Situated in the extreme south of Japan, this little island has found a way to control the growth of its tourism successfully.
A glimpse of paradise is the first impression you get when you set foot on Okinawan soil, especially if your first point of contact is Ishigaki, at the southern tip of the Ryukyu archipelago. On Naha, Okinawa’s main island (honto), the atmosphere is quite different though. The airport is situated on the edge of the main city in this vast territory made up of four distinct island chains: the Okinawa archipelago, the Kerama archipelago, the Daito archipelago and the Sakishima archipelago. Situated just thirty minutes away from Taiwan, the last one is a collection of islands whose names are synonymous with the dreams of visitors wanting to take a break from their oppressive daily lives in the city. The Miyako islands and the Yaeyama islands offer the promise of enchanted moments for all those visiting from Tokyo, Osaka or even Taipei, and the modernization of Ishigaki Airport has drastically increased the number of tourists who come to the islands in search of sun, heavenly beaches and authenticity. Unlike Okinawa Island, where concrete has disfigured the landscape, the Yaeyama islands have largely escaped the hideous resort hotels and other trappings of mass tourism that spoil local communities, with the one notable exception of Ishigaki itself.
The presence of the airport has undoubtedly contributed to accelerating the transformation of Ishigaki, which has progressively lost its identity and started to look like any other provincial Japanese city, with a concrete city-centre and gloomy shopping streets (shotengai). Ishigaki is also home to a front-line military base that has grown in importance over the past two years with the increase in tension between China and Japan relating to the Senkaku islands (Diaoyu, for the Chinese), which are considered as Japanese sovereign territory and part of the Sakishima archipelago. The coastguard installations on Ishimaki will soon be joined by commando barracks, all of which contribute to the city’s military feel, reinforced by its numerous grey buildings. Even if you don’t come across soldiers or army vehicles, signs boasting about the merits of the self-defence forces make the city less attractive than the little surrounding islands. As you have to pass through Ishigaki before boarding one of the many boats that transport you to these little bits of heaven, it’s a good idea to stop a while to eat something. The city may lack architectural charm, but is certainly not lacking terms of its gastronomy. A multitude of little restaurants offer local specialties in a typical Okinawan atmosphere. One of the major characteristics of traditional Okinawan establishments like these is the omnipresence of the sanshin, a three stringed instrument that resembles a shamisen, but with a snake-skin covering. Most songs are about the locals’ love for their islands, and the rhythms are catchier than those of classic shamisen melodies. There are many restaurants situated within a radius of about a hundred metres around the port terminal, including Corner’s Grill (phone 0980-82-8050, http://cornersgrill. com). Situated almost opposite the town hall, this little establishment serves Ishigaki beefbased dishes, the pride of the locals and a real treat for meat lovers, between 11am and 5.30pm. The avocado burger (abokado chizu hanbigu suteku, 2,180 yen) is also delicious.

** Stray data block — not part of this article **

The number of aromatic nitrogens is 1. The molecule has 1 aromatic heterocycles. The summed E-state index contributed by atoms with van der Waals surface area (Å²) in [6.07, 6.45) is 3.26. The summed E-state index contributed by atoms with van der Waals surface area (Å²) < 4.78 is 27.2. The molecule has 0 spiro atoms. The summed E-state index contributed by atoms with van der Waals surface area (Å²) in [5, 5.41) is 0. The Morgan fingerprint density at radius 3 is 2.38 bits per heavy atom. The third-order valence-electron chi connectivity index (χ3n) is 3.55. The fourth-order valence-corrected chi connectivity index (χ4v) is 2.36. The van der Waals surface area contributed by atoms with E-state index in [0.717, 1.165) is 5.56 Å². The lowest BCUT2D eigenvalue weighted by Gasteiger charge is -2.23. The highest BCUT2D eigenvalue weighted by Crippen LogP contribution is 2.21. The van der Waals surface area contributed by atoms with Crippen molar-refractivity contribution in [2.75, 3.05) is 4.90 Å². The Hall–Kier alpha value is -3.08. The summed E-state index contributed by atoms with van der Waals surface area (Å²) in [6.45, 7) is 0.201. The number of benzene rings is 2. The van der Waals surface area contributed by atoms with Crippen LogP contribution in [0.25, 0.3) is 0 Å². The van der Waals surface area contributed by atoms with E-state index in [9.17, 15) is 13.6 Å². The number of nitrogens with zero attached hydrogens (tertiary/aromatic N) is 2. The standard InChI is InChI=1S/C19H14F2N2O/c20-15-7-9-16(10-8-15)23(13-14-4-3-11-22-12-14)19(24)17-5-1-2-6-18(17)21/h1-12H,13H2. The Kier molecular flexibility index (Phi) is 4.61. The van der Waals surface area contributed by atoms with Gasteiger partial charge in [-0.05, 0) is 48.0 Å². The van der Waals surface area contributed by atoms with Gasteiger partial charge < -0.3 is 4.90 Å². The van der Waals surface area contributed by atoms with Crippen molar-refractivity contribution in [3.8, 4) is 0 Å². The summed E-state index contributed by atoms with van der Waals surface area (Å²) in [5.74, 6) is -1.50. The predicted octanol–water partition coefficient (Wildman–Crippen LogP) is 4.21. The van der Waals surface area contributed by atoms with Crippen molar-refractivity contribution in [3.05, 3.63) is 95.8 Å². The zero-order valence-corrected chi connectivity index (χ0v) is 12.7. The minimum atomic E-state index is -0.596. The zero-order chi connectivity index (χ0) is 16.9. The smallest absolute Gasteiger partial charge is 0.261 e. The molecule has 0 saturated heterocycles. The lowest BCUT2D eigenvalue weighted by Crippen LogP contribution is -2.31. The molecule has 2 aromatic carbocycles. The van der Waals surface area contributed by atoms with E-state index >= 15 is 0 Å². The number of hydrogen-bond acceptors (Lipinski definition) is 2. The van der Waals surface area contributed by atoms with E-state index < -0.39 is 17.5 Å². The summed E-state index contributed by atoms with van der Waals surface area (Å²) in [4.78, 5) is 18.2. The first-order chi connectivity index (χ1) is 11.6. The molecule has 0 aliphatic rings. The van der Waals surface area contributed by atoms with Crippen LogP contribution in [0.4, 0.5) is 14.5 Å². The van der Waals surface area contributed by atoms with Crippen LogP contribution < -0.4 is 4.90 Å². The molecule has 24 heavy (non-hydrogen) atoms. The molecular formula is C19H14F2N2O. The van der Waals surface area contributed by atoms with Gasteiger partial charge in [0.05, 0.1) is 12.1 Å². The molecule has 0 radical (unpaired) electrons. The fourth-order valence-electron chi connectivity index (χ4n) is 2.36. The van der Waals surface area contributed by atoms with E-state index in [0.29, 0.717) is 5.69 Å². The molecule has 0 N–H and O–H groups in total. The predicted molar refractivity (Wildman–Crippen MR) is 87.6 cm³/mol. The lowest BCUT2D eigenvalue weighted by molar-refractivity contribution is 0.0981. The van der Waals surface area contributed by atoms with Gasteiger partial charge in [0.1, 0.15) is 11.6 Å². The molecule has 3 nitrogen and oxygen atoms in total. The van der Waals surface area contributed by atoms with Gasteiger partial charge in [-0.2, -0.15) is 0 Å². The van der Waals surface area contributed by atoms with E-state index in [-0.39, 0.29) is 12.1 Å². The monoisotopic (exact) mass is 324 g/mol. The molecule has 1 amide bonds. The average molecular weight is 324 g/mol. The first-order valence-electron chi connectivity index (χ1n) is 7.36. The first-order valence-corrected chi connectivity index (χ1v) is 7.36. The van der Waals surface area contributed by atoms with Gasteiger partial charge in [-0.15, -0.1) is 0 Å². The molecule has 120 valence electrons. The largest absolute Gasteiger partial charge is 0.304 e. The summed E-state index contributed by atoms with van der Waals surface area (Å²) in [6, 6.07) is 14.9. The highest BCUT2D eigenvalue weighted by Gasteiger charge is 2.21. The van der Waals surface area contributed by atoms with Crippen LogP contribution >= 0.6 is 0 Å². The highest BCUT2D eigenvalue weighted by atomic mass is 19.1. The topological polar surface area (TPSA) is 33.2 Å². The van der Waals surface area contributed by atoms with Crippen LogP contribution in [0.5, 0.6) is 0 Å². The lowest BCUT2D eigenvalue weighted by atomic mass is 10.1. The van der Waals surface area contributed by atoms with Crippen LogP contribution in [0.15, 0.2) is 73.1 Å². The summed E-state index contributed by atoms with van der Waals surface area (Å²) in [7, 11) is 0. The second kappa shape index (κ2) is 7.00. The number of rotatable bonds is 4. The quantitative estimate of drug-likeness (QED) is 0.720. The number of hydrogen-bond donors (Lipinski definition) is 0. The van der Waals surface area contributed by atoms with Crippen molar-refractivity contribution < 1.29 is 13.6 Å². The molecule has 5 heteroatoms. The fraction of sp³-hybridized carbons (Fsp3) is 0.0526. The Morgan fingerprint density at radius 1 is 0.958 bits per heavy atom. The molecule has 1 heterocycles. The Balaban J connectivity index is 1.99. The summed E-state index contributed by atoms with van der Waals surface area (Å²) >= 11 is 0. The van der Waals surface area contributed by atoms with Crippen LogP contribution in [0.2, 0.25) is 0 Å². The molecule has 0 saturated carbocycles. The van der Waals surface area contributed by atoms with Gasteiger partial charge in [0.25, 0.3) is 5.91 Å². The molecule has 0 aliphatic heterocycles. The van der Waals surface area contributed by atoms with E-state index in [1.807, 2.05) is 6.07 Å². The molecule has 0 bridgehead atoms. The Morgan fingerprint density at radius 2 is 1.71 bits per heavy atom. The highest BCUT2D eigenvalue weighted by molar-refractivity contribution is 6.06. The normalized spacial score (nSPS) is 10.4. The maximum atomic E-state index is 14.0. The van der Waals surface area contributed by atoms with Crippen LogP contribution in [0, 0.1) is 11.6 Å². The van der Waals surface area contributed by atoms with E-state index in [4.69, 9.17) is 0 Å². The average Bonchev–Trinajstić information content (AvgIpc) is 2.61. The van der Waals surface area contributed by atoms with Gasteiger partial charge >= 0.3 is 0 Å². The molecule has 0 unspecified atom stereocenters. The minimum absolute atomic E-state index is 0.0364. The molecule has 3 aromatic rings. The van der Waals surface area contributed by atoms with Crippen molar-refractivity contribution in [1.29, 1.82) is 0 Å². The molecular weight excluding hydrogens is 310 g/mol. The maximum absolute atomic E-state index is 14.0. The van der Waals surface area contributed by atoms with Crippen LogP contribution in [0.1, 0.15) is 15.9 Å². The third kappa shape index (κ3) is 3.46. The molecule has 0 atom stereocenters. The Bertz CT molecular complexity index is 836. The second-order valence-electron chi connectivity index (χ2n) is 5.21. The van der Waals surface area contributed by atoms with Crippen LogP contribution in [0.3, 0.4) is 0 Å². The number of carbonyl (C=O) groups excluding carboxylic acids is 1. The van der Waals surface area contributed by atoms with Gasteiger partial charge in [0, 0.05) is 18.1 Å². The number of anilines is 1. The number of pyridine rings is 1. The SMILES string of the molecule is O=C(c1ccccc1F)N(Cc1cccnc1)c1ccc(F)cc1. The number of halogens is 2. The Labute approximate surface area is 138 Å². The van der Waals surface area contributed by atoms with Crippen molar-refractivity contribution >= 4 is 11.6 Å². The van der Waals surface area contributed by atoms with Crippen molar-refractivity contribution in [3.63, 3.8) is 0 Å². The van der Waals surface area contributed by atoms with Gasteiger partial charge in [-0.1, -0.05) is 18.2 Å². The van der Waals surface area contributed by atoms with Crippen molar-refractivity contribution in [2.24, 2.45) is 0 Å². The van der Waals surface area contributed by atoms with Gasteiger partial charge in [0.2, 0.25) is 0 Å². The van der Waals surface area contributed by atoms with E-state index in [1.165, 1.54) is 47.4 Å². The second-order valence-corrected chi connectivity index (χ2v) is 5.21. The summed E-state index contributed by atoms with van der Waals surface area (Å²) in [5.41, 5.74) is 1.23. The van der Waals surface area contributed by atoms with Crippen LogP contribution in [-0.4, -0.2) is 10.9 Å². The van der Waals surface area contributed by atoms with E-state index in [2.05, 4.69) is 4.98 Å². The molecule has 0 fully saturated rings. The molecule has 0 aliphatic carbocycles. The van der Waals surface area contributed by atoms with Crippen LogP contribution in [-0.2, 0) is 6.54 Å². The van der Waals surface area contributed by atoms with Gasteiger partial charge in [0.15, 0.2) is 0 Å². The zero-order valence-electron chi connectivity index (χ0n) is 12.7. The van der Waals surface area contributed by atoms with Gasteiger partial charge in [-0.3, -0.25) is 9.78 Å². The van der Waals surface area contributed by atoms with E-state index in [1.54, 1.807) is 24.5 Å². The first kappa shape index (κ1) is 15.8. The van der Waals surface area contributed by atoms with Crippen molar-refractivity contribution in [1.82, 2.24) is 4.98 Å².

Another restaurant known for the quality of its meat is Kitauchi bokujo (phone 0980-84-2929), that also serves delicious local beers, such as kuro biru (brown beer), made in Ishigaki, which perfectly complements the meat -based menu. There are also several soba restaurants, such as Masando (phone 0980- 83-4050, 11am – 9 pm), where the region’s vegetable based shimayasai soba (980 yen) is quite marvellous. Local young people frequent the restaurant; the atmosphere is friendly and the walls are decorated with business cards from visitors from all over the world, who have come to try the delicious noodles on offer here. If you do visit then we challenge you to find Zoom Japan’s card! Once you’ve eaten your fill, it’s time to embark on the boat journey to paradise. The port terminal just a hundred metres away is a nerve centre from where you can gain access to the Yaeyama islands (Taketomi, Kohama, Iriomote, Hateruma and Yonaguni). Taketomi, just a fifteen minute boat ride away, is a truly heavenly place, but its inhabitants know this and want to preserve it from the bad effects of tourism. The island’s authorities are also well aware that their island’s sustainability relies on tourism, as its other main income stream from sugar cane cultivation is now threatened by imports. The Trans-Pacific Partnership signed last autumn by the United States of America and eleven countries of the Asia-Pacific region, a freetrade agreement to which the local farmers were opposed, confirmed their analysis of the economic situation on their island. However, there is no reason to sacrifice everything for tourism, especially if it endangers the identity and lifestyle of this island, which has no shops or other means to help preserve its habits and customs. The first place to visit after you arrive on the island of Taketomi is Takidun, an enterprise created with the goal of spreading information on the history and traditions of the island and to fight the “colonization” by the tourist trade, which would like to impose a faster pace of life here. It’s for that reason that the inhabitants of Taketomi agreed to Hoshino Resorts Group building a very special hotel complex on the island: the HOSHINOYA Taketomijima. The Hoshinoya is classified as one of the groups top-end hotels, aimed at a clientele who demand the highest standards of comfort, but at the same time tries to be in harmony with its surroundings. Hoshino Yoshiharu, the CEO of the rapidly expanding group, adopted this philosophy as a central part of his development strategy. “Up until now, Japan’s regions all wanted to resemble Tokyo. But in doing this they ended up destroying their local culture, including their dialects,” he says regretfully. That’s why his mission is to foster the kind of tourism that integrates perfectly with the locality and respects traditions.